This is a story I wrote for, but did not sell to, Chicken Soup for the Soul. It’s a bit longer than my usual 400 or so words, but it fits the season. I hope it doesn’t sound like I’m puffing myself up. Anyway here goes . . .
Angel Near My Chair
By Susan Sundwall
I was so happy to see the bulging envelope from my sister in California. I hurried inside to open it and found, to my delight, a family newsletter. She’d done it up from a template on a new computer program, and several members of our very large family had contributed. I sat down to enjoy the read and noticed her invitation for anyone to send their stories, pictures, and memories.
I wanted to write something for the kids and in time to go into the Christmas issue. This was back before everyone was emailing everything so I had to get busy. I worked and re-worked a story about a little sparrow and her visit to the manger where Jesus was born. I snail mailed it to my sister and a few months later I got another envelope. This one contained the Christmas newsletter with my story included. Then I began to receive comments on how much everyone enjoyed the story and it made me wonder – could this be the beginning of my long held dream to write?
It’s the tradition in our church for the pastor to read a Christmas story to the Sunday School children on the Sunday after Christmas. I knew he usually chose a story book with beautiful illustrations, written by someone famous, and with the perfect message. But something was nagging at me about my own special story. It had such positive reviews, albeit from family members, that I thought Pastor Jim might consider it. But it made me very nervous to think about. Who was I anyway? Just a mom who wrote a little bird story. I put the brakes on the idea for several weeks.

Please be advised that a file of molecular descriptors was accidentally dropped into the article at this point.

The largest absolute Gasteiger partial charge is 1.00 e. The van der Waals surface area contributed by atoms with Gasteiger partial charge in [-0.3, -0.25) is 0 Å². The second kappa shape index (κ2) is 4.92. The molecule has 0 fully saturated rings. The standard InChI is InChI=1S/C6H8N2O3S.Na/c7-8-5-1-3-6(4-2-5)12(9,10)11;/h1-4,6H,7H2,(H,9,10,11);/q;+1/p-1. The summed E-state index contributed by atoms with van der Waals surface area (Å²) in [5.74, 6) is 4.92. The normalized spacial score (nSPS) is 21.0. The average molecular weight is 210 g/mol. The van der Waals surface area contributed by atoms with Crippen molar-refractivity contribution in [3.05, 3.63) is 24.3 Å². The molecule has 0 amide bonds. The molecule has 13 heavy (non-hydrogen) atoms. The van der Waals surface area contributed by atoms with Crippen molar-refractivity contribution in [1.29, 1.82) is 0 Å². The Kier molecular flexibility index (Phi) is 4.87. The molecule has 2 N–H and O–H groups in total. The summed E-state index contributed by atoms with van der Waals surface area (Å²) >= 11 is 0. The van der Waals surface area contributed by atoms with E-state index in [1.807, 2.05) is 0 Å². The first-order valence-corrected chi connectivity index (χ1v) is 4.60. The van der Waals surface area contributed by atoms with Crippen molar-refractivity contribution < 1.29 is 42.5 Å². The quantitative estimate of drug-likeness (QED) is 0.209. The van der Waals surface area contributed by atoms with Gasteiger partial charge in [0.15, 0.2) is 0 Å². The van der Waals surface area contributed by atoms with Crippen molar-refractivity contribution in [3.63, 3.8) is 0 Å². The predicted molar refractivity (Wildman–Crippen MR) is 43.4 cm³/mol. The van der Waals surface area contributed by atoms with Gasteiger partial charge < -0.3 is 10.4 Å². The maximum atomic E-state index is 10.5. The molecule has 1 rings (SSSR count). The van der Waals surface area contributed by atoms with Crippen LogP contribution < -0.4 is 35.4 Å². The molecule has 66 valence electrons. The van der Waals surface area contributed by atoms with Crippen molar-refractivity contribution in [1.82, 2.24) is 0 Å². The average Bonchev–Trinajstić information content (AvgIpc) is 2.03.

One chilly evening my husband and I sat all comfy in our recliners thinking of the upcoming holiday season. The television was on low and we each had something to read in case the networks were failing us. Soon, he was snoring and I wasn’t far behind. I began to doze. I cannot remember what broke into my cozy nap, but in that foggy little place we occupy just before we come fully awake, I saw, at the foot of my recliner, something that looked like a robe. It seemed to be made of linen and was white. There was also a peculiar feeling of being hovered over. Still a bit foggy, I wondered why my husband had risen from his chair to stand over me like that. But as I came fully awake, I looked over and he was sound asleep in his chair. Whatever had been near me was gone.
What had just happened? I shook myself and sat up. I had the strangest sensation that we weren’t in the room alone – that another presence was or had been there.
The next day I had the unshakable feeling that I should give my sparrow story to our pastor. I printed it out and decided to drop it off to him while running errands just before going to work. He smiled when he saw me and graciously accepted my story thanking me as I left. I shook a little as I got back into the car and prayed he wouldn’t think me too bold and full of myself. Then I gave it to God and tried not to think about it.
A few days later I was coming out of the coffee room at the small computer business my husband and I ran when I heard the pastor’s voice. “Is Sue here?” He stood at the service counter speaking with my husband.
“Sure,” John said as he looked over and gestured towards me. I wondered if the church’s printer was on the fritz again.
I greeted him as he said, “I’ve come to ask your permission to read your story for the children on the Sunday after Christmas.”
I almost fell over. And I probably blushed. Up to that point the things I'd written were private and the thought of having something of mine read in public was a bit daunting. But what could I say? Of course he could read it. And I’d be there to hear him do it.
When that morning came an attack of nerves struck again. But I remembered that feeling of being hovered over and became convinced that this must be a step I was supposed to take. So I squelched the naysayer inside and went to listen to my pastor tell the story.
Then . . .
When the service ended several people came over to tell me how much they enjoyed my tale of a sparrow in Bethlehem. One woman even said she cried at the ending. I was beyond pleased and more than a little humbled. I tried to still my hammering heart.
It’s been many years now since that happened. But I’ll never forget the feeling of having something I’d written touch a chord in someone else. I’ll also never forget the quiet moment and gentle prodding of an angel near my chair.
Image: Free Digital Photos